CMA CGM had launched its own airline in February 2021. But the air cargo sector is a sensitive market for several reasons:

  • Heavy investments
    In November 2021, CMA CGM ordered four A350Fs, the new all-cargo aircraft from Airbus, for a list price of nearly €1 billion. It is to be expected that the negotiations have reduced the bill, but it is clear that the minimum investment needed to enter the air freight market is high.
  • Fluctuating profitability
    The pandemic has given a new shot in the arm to air cargo rates over the past two years. But it is an extremely cyclical industry, very sensitive to the vagaries of the global economy of which it is often an early barometer.
  • An exacting technical and legal framework
    Operating aircraft and operating in an airport context implies technical skill and compliance with safety and security rules, for example. In addition, the development of air transport services is governed by a very specific system of traffic rights.

The merger between CMA CGM and Air France-KLM therefore makes perfect sense here. By joining forces, the two partners will be able to conquer a market where critical size is an essential element in controlling operating costs. The partnership is very far-reaching. Air France-KLM and CMA CGM will jointly and exclusively operate all of their cargo capacity, namely: 

  • 4 full-freighter aircraft at CMA CGM Air Cargo (with orders in the pipeline for 8 other aircraft, 2 of which could be operated by Air France-KLM in the future)
  • 6 full-freighter aircraft at Air France-KLM based at Paris-Charles de Gaulle Airport and Amsterdam Schiphol Airport (with orders in progress for 4 additional aircraft), operated by Air France, KLM and Martinair.
  • The available belly-hold capacity of Air France-KLM passenger aircraft, the marketing of which is also part of the partnership.

Air France-KLM and CMA CGM will jointly define the networks of all-cargo aircraft. Both groups also intend to expand the range of transport products and services offered. For this purpose, apart from general cargo, they will be able to capitalise on the know-how developed by Air France-KLM over several years in certain specific segments such as pharmaceutical products, perishables or express transport. For its part, CMA CGM is committed to "mobilising its extensive commercial network" and "will complement this offer with innovative logistics and multimodal solutions, particularly in maritime and land transport". Its subsidiary Ceva Logistics currently handles about 400,000 tonnes of air freight per year.

By joining forces, both groups can expect synergies in terms of both income and costs. An essential parameter in a sector that is traditionally volatile.

A strong commitment

While the merger of Air France-KLM and CMA CGM is due to its undeniable operational and commercial relevance, it also has a deeper strategic and political dimension. The aim is to consolidate "two global players with European roots". Not only is the partnership planned over a long period of 10 years, but there is also a financial commitment.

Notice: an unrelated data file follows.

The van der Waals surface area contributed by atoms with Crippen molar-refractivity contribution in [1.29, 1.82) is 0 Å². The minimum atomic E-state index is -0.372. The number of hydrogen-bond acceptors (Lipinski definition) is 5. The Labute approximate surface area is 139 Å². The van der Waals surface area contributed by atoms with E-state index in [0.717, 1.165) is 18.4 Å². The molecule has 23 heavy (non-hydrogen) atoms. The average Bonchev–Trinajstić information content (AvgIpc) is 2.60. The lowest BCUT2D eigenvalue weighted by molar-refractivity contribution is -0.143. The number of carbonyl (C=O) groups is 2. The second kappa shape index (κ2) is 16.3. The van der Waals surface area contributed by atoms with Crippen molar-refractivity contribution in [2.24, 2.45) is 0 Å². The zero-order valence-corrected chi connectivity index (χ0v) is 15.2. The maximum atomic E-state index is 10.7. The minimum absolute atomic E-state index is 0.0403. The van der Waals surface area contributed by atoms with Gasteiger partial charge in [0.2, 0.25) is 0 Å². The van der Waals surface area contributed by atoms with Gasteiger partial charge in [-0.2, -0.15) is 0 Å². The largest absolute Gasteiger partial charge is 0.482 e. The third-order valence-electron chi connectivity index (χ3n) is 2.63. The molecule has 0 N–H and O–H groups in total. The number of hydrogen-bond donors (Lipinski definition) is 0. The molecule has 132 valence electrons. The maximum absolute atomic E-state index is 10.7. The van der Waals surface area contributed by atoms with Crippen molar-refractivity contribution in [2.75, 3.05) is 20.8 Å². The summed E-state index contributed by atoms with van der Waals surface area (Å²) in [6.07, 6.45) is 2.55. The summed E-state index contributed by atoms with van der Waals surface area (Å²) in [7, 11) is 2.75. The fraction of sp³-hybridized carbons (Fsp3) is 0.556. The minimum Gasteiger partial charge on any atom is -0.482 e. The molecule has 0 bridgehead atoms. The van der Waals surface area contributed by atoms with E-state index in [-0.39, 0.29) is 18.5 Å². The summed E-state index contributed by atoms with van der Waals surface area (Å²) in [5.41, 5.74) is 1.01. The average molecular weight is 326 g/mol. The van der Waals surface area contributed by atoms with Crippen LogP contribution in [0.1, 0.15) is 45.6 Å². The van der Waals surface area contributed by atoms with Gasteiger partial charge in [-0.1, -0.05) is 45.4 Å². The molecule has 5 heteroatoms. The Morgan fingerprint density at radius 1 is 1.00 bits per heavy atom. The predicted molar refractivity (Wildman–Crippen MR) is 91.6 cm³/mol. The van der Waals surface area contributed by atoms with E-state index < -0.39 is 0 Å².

CMA CGM plans to become a new reference shareholder of Air France-KLM. This investment is to take place on the occasion of Air France-KLM's capital increase which is to be launched on 24 May 2022. This operation aims to strengthen the group's own funds and balance sheet. While the cargo business is doing well and has returned to profitability, passenger activity remains marked by the Covid-19 pandemic. CMA CGM has committed to subscribe to the operation for a maximum amount of €400 million, within the limit of a maximum holding of 9% of the capital at the end of the transaction. A representative of CMA CGM should join the board of directors of the Air France-KLM Group if the investment is made.

This is not the first time that CMA CGM has flown to the rescue of national operators weakened by the crisis. Last September, the group signed a commercial partnership, also accompanied by a rescue investment agreement, with Brittany Ferries. Similarly, the acquisition of Gefco, the majority of whose capital was held by the Russian railway company RZD, made it possible to guarantee the company's survival, threatened by the European sanctions decided in response to the invasion of Ukraine. CMA CGM, which obtained a loan of EUR 1.05 billion in May 2020, 70% of which is guaranteed by the State, when the outbreak of the Covid-19 pandemic almost paralysed world trade, does not forget the hand that fed it, even if the record profits since then have made it possible to repay this loan in advance. But we note that in each case, an indisputable operational and commercial logic underpins the rescue operation.

Fresh funds will also be welcome at Air France-KLM. "Through our stake in the company, Air France-KLM will be able to count on us to support its future development", stressed Rodolphe Saadé. One can imagine that the French State is very pleased with the emergence of this European and world leader, but also one that is a little bit French too. 

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Graduated from the Superior School of Journalism in Lille, Anne spent most of her career in the international trade and logistics press, before joining Upply.